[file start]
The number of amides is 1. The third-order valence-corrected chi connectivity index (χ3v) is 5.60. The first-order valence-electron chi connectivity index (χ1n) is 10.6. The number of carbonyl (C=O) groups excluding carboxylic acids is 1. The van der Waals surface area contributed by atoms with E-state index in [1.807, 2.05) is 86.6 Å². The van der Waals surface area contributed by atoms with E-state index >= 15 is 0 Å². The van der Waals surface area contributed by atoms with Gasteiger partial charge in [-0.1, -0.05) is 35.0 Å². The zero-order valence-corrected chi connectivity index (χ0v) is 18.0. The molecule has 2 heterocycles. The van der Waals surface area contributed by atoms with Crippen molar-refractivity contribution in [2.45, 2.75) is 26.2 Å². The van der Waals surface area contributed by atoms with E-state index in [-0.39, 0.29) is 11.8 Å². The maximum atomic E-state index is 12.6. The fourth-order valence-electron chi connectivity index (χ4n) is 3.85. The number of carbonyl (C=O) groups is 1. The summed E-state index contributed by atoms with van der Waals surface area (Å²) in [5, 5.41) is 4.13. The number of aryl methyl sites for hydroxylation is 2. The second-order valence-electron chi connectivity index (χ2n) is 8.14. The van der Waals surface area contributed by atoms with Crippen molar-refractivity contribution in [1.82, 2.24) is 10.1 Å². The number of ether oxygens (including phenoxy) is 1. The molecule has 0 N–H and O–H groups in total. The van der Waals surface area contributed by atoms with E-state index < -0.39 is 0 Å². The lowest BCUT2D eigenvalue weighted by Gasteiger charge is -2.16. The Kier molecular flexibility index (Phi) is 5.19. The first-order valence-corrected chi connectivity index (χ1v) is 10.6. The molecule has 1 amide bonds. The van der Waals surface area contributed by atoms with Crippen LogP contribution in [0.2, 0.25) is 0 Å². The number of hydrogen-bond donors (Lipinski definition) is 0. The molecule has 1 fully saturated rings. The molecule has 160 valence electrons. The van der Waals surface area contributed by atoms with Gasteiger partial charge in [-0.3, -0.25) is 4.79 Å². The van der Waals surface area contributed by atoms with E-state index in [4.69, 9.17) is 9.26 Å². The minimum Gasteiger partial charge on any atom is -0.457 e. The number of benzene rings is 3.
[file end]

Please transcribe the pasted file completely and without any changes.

The number of amides is 1. The third-order valence-corrected chi connectivity index (χ3v) is 5.60. The first-order valence-electron chi connectivity index (χ1n) is 10.6. The number of carbonyl (C=O) groups excluding carboxylic acids is 1. The van der Waals surface area contributed by atoms with E-state index in [1.807, 2.05) is 86.6 Å². The van der Waals surface area contributed by atoms with E-state index >= 15 is 0 Å². The van der Waals surface area contributed by atoms with Gasteiger partial charge in [-0.1, -0.05) is 35.0 Å². The zero-order valence-corrected chi connectivity index (χ0v) is 18.0. The molecule has 2 heterocycles. The van der Waals surface area contributed by atoms with Crippen molar-refractivity contribution in [2.45, 2.75) is 26.2 Å². The van der Waals surface area contributed by atoms with E-state index in [-0.39, 0.29) is 11.8 Å². The maximum atomic E-state index is 12.6. The fourth-order valence-electron chi connectivity index (χ4n) is 3.85. The number of carbonyl (C=O) groups is 1. The summed E-state index contributed by atoms with van der Waals surface area (Å²) in [5, 5.41) is 4.13. The number of aryl methyl sites for hydroxylation is 2. The second-order valence-electron chi connectivity index (χ2n) is 8.14. The van der Waals surface area contributed by atoms with Crippen molar-refractivity contribution in [1.82, 2.24) is 10.1 Å². The number of ether oxygens (including phenoxy) is 1. The molecule has 0 N–H and O–H groups in total. The van der Waals surface area contributed by atoms with E-state index < -0.39 is 0 Å². The lowest BCUT2D eigenvalue weighted by Gasteiger charge is -2.16. The Kier molecular flexibility index (Phi) is 5.19. The first-order valence-corrected chi connectivity index (χ1v) is 10.6. The molecule has 1 amide bonds. The van der Waals surface area contributed by atoms with Crippen LogP contribution in [0.2, 0.25) is 0 Å². The number of hydrogen-bond donors (Lipinski definition) is 0. The molecule has 1 fully saturated rings. The molecule has 160 valence electrons. The van der Waals surface area contributed by atoms with Gasteiger partial charge in [-0.3, -0.25) is 4.79 Å². The van der Waals surface area contributed by atoms with E-state index in [4.69, 9.17) is 9.26 Å². The minimum Gasteiger partial charge on any atom is -0.457 e. The number of benzene rings is 3.